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Kingdom of Judah
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Kingdom of Judah

In the Old Testament, the Kingdom of Judah (Hebrew: ממלכות יהודה - Mamlakut Yəhdhāh) was the nation formed from the territories of the tribes of Judah, Simeon and Benjamin after the Kingdom of Israel was divided, and was named after Judah son of Jacob (Israel). The name Judah itself is derived from Y(e)huda meaning Praise.

Judah is often referred to as the Southern Kingdom to distinguish it from the Northern Kingdom (being the Kingdom of Israel) after the division of the Kingdom. Its capital was Jerusalem. See History of ancient Israel and Judah.

This article is about what the Bible says. For how this relates to history, see the Bible and history.

When the disruption took place at Shechem, at first only the tribe of Judah followed the house of David. But very soon after the tribe of Benjamin joined the tribe of Judah, and Jerusalem became the capital of the new kingdom (Joshua 18:28), which was called the kingdom of Judah.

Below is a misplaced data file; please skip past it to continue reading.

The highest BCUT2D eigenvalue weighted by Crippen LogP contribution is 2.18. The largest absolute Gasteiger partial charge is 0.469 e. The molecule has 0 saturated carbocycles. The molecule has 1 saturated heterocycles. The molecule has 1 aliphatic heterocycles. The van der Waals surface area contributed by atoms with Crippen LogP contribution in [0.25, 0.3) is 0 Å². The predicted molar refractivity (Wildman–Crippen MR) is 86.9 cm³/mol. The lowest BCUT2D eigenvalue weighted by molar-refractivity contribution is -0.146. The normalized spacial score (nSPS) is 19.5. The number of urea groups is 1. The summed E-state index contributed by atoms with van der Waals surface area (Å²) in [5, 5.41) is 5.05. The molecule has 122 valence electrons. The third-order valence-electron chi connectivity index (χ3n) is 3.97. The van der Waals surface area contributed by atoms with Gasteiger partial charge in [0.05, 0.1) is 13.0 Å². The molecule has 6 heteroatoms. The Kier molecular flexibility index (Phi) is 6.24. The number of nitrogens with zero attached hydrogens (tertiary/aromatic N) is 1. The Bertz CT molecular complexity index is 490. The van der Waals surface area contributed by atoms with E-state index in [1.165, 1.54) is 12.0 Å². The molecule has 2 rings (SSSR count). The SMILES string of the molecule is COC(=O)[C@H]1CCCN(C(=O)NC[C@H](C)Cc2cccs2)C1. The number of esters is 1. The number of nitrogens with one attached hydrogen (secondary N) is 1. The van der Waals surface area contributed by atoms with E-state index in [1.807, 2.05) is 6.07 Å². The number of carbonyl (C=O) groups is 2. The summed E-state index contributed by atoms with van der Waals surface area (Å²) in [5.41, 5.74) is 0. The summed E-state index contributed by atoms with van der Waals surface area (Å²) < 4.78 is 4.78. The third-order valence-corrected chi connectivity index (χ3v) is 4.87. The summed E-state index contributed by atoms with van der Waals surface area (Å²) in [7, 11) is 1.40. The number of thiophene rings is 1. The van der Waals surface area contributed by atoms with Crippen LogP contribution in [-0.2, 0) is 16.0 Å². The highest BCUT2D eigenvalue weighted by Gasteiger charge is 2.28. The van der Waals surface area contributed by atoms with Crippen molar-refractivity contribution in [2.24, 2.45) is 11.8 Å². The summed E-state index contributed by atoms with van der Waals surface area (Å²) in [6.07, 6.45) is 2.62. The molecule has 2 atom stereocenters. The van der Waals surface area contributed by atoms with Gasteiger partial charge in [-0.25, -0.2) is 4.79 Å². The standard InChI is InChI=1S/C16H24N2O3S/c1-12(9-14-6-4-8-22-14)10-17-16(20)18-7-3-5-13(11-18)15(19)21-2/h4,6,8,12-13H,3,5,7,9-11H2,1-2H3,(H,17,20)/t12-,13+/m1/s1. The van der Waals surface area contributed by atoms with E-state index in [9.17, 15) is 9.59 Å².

For the first sixty years the kings of Judah aimed at re-establishing their authority over the kingdom of the other ten tribes, so that there was a state of perpetual war between them. For the following eighty years there was no open war between them. For the most part they were in friendly alliance, co-operating against their common enemies, especially against Damascus. For about another century and a half Judah had a somewhat checkered existence after the termination of the kingdom of Israel till its final overthrow in the destruction of the temple (586 BC) by Nebuzar-adan, who was captain of Nebuchadnezzar's body-guard (2 Kings 25:8-21).

The kingdom maintained a separate existence for three hundred and eighty-nine years. It occupied an area of 8,900 km; (3,435 square miles).

The kings of Judah

For this period, most historians follow either the chronology established by William F. Albright or Edwin R. Thiele, both of which are shown below. All dates are BC/BCE.

Albright dates Thiele dates Common/Biblical Name Regnal name and style Notes
922-915 931-913 Rehoboam רהבעם בן-שלמוה מלך יהודה
Rehbem ben Shelmoh, Melek Yahudah
Hitherto king of Israel.
915-913 913-911 Abijam אבים בן-רהבעם מלך יהודה
Abyam ben Rehbem, Melek Yahudah